The value of QT interval dispersion for identification of total mortality risk in non-insulin-dependent diabetes mellitus

Authors

  • Sawicki,

    1. Medical Department of Metabolic Diseases and Nutrition (WHO Collaborating Centre for Diabetes), Heinrich-Heine University of Düsseldorf, Germany
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  • Kiwitt,

    1. Medical Department of Metabolic Diseases and Nutrition (WHO Collaborating Centre for Diabetes), Heinrich-Heine University of Düsseldorf, Germany
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  • Bender,

    1. Medical Department of Metabolic Diseases and Nutrition (WHO Collaborating Centre for Diabetes), Heinrich-Heine University of Düsseldorf, Germany
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  • Berger

    1. Medical Department of Metabolic Diseases and Nutrition (WHO Collaborating Centre for Diabetes), Heinrich-Heine University of Düsseldorf, Germany
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MD Peter T.Sawicki Dr Department of Metabolic Diseases and Nutrition, Heinrich Heine University, PO Box 101007, D-40001 Düsseldorf, Germany (fax: +49 211 81 18772)

Abstract

Sawicki PT, Kiwitt S, Bender R, Berger M (Heinrich-Heine University of Düsseldorf, Düsseldorf; Germany). The value of QT interval dispersion for identification of total mortality risk in non-insulin-dependent diabetes mellitus. J Intern Med 1998; 243: 49–56.

Objectives

To delineate different risk markers including the difference between the maximum and the minimum length of the QT interval in ECG corrected for heart rate (QTc dispersion) as predictors of total, cardiac and cerebrovascular mortality in NIDDM patients.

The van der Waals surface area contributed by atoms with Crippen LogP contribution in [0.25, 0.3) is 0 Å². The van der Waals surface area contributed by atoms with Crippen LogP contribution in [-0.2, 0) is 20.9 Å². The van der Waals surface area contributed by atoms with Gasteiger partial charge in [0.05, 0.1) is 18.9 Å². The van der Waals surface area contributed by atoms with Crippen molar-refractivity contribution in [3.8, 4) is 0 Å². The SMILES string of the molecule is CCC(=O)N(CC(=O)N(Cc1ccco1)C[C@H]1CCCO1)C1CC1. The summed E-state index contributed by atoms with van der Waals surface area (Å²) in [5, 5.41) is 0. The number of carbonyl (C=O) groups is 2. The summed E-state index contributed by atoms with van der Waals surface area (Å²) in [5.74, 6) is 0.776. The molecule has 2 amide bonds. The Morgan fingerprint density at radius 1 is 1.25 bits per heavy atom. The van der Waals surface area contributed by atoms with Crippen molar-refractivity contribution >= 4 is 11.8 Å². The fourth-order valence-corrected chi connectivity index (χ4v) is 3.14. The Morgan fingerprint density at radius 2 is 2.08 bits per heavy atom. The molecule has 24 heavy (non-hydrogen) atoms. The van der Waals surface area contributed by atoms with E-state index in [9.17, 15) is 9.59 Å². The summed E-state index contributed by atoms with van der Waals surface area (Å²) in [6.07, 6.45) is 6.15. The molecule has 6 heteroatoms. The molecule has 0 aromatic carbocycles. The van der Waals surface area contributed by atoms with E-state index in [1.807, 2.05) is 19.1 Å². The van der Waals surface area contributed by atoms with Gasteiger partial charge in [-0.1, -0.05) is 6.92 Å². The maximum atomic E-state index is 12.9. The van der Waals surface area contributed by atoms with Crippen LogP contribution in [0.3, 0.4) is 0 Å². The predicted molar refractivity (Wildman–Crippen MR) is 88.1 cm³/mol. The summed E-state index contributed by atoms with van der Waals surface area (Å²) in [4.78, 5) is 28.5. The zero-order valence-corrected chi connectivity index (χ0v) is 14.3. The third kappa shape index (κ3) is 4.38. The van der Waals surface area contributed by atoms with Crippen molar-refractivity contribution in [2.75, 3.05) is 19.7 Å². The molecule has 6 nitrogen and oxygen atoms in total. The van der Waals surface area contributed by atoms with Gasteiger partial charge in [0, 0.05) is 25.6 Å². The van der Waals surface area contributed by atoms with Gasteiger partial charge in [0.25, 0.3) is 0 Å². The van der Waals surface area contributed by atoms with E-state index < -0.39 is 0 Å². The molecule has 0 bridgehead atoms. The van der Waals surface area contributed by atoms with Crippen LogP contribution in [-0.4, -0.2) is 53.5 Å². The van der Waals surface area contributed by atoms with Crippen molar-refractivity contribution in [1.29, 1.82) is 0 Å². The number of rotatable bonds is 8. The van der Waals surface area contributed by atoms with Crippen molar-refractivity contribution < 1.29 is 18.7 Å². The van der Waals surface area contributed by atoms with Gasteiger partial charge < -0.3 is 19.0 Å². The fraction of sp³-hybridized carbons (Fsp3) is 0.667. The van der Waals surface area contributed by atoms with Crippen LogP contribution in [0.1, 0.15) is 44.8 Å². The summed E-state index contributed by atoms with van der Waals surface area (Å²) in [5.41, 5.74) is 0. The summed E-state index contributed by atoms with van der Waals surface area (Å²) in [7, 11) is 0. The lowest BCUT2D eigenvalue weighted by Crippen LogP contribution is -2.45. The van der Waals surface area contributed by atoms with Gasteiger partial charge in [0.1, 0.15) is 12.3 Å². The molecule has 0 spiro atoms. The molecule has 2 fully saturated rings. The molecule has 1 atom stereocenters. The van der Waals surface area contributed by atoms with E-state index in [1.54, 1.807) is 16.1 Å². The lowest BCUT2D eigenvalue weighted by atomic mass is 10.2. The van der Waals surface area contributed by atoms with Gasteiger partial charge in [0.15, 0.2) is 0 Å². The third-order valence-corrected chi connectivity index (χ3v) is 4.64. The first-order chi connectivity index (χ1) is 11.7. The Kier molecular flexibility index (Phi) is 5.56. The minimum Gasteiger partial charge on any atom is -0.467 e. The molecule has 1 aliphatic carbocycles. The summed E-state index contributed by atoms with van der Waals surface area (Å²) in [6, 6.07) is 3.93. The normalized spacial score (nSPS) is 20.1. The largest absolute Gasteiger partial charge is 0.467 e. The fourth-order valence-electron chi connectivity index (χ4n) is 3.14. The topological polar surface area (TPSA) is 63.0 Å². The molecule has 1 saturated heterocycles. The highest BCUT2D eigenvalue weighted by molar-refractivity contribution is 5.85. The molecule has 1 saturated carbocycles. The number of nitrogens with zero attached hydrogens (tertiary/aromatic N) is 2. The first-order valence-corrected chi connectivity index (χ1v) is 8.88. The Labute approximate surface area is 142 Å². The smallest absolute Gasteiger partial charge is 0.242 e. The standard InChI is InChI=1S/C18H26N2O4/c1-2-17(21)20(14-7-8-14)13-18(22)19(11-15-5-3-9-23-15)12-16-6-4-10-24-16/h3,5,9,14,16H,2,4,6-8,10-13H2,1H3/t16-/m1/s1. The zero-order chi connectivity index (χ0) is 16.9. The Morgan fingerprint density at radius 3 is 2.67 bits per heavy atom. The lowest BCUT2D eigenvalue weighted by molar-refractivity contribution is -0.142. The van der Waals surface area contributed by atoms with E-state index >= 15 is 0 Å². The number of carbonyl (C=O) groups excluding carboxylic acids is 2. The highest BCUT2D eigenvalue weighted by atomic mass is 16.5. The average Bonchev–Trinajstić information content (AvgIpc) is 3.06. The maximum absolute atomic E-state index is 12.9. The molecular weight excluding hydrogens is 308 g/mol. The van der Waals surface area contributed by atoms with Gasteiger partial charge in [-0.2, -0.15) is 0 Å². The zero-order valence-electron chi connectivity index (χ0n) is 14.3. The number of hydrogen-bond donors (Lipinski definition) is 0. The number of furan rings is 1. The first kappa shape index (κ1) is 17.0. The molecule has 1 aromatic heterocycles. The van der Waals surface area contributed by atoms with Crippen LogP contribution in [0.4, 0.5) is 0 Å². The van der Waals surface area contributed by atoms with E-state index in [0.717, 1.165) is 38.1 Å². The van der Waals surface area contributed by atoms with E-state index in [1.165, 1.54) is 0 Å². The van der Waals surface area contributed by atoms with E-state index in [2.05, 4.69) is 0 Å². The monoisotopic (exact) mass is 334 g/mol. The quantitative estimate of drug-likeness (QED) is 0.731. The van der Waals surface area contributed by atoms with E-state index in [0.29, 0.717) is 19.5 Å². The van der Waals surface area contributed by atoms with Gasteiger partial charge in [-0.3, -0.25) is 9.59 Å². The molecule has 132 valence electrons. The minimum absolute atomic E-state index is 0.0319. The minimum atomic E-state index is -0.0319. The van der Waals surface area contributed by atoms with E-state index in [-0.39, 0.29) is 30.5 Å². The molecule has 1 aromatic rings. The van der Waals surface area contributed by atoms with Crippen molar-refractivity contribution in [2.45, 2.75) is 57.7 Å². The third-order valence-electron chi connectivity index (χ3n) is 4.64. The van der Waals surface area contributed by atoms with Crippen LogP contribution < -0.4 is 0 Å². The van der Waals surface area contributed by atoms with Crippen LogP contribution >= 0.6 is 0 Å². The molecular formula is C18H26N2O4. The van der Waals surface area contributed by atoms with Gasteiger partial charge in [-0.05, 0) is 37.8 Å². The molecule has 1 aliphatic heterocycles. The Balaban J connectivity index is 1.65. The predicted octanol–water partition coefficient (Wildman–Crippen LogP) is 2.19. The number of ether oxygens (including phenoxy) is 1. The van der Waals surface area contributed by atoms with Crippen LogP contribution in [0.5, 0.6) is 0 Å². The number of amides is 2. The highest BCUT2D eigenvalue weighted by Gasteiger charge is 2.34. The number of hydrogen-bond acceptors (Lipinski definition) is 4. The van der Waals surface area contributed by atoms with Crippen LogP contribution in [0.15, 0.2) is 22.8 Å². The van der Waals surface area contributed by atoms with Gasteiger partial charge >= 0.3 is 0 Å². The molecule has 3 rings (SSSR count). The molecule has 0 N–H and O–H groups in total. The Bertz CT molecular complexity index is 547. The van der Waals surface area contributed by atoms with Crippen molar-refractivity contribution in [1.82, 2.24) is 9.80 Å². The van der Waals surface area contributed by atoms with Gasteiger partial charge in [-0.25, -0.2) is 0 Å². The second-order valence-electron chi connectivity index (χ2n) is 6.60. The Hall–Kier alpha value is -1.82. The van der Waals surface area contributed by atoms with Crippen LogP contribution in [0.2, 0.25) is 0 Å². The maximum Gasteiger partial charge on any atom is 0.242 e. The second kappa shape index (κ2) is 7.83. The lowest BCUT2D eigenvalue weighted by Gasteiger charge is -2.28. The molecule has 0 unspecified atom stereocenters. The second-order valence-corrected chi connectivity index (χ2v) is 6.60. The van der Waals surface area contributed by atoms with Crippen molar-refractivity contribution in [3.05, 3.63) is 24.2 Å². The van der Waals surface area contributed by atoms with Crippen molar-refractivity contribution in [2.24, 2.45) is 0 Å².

Design

Case-control, follow-up study until death or for a period of 15 to 16 years.

Setting

Tertiary care centre, University Hospital of Düsseldorf, Germany.

Subjects

216 unselected consecutive NIDDM patients.

Main outcome measures

Total, cardiac, and cerebrovascular mortality.

Results

During the follow-up 158 (73%) patients died. In the Cox proportional hazards model QTc dispersion was the most important independent predictor of total mortality (risk ratio (RR) 3.3; difference for RR: 0.05 s1/2; P= 0.001). Additional independent risk markers were age, male sex, systolic blood pressure, diabetic retinopathy, micro- or macroproteinuria, total serum cholesterol and HDL cholesterol. The QTc dispersion was also an independent predictor of cardiac and cerebrovascular mortality.

Conclusions

The results of this long-term follow-up study indicate that QT dispersion in a routine ECG is a useful marker to identify NIDDM patients with a high mortality risk.

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